LONDON - World stocks attempted a rebound on Friday with Asian and European markets gaining modestly after the previous day's selloff, while oil prices fell as producers bickered over the details of an output cut.
The pan-European STOXX 600 index was up 1.2 percent by 0857 GMT, after falling as much as 3.2 percent during Thursday's rout, which was triggered by the arrest of the chief financial officer of Chinese smartphone-maker Huawei in Canada.
The arrest, coming on the heels of a 90-day trade truce between the United States and China, triggered fears that the dispute could escalate further and dented hopes for a resolution.
The MSCI All-Country World Index, which tracks shares in 47 countries, was up 0.3 percent on the day, on track to end the week down 2 percent.
Chinese shares, which were up earlier in the day, slipped into negative territory with the blue chips off 0.1 percent. E-Mini futures for the S&P 500 also started firmer but were last down 0.4 percent.
MSCI's broadest index of Asia-Pacific shares outside Japan nudged up 0.2 percent, though that followed a 1.8 percent drubbing on Thursday. Japan's Nikkei added 0.8 percent.
Markets also face a test from U.S. payrolls data later in the session amid speculation that the U.S. economy is heading for a tough patch after years of solid growth.
Federal Reserve Chairman Jerome Powell emphasised the strength of the labour market in remarks made late Thursday.
Economists polled by Reuters forecast jobs rose by 200,000 in November after surging 250,000 in October. The data is due at 1330 GMT.
"After the G20 Summit, markets have focused on the most recent U.S. yield curve developments," analysts at Credit Suisse wrote, noting the inversion of the spread between 2-year and 5-year U.S. yields.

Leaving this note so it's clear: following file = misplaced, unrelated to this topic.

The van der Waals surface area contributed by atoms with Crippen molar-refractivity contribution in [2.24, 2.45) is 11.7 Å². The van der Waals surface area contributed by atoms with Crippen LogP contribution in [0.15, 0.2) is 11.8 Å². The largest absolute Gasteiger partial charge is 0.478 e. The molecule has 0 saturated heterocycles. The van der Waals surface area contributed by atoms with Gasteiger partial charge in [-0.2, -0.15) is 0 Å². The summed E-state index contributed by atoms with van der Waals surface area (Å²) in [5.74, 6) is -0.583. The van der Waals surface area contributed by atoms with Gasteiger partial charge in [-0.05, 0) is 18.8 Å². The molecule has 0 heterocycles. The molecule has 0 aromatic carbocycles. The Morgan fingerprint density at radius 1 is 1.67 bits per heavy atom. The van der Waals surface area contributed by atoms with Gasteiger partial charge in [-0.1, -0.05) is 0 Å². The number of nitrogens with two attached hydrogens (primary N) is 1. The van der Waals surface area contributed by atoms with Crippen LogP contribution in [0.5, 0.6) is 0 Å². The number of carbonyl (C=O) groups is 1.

"Yet we believe that the risks of a downturn are very limited, considering how strong labor markets are in most economies. We therefore think that risk assets should rebound and regard the yield curve developments essentially as a reflection of a more neutral Federal Reserve going forward."
The mood in risk-asset markets brightened a little after the Wall Street Journal reported Fed officials were considering whether to signal a new wait-and-see mentality after a likely rate increase at their meeting in December.
That only added to recent feverish speculation that the central bank was almost done hiking rates, given concerns about global growth and the disinflationary impact of collapsing oil prices.
Interest rate futures rallied hard in massive volumes with the market now pricing in less than one hike next year. A month ago they had been betting on three increases.
The news helped Wall Street pare steep losses and the Dow ended Thursday down 0.32 percent, while the S&P 500 lost 0.15 percent. The Nasdaq managed to advance 0.42 percent.
Treasuries extended their blistering rally, driving 10-year yields down to a three-month trough at 2.8260 percent, before last trading at 2.8827 percent.
Yields on two-year notes fell a huge 10 basis points at one stage on Thursday and were last at 2.75 percent.
Investors also steamrolled the yield curve to its flattest in over a decade, a trend that has historically presaged economic slowdowns and even recessions.
"The sort of flattening of the yield curve that we have seen recently usually indicates that investors think the Fed is nearing the end of a tightening cycle, and that rate cuts may even be on the horizon," argued analysts at Capital Economics.
The seismic shock spread far and wide. Yields on 10-year paper sank to the lowest in six months in Germany, almost 12 months in Canada and 16 months in Australia.
The sea change in expectations took a toll on the U.S. dollar as bulls had been counting heavily on a steady widening rate differential to propel the currency.
The greenback eased against a basket of currencies to 96.823, and fell to 112.80 yen from a 113.85 high at the start of the week. The euro was flat at $1.13750.
The cryptocurrency Bitcoin took a fresh spill to be down almost 18 percent for the week at $3,362.89.
In commodity markets, gold firmed to near a five-month peak as the dollar eased and the threat of higher interest rates waned. Spot gold stood 0.1 percent higher at $1,239.49 per ounce.
Oil was less favoured, however, falling further as OPEC delayed a decision on output cuts while awaiting support from non-OPEC heavyweight Russia.
Brent futures fell 0.5 percent to $59.77 a barrel, while U.S. crude also lost half a percent to $51.19. [O/R]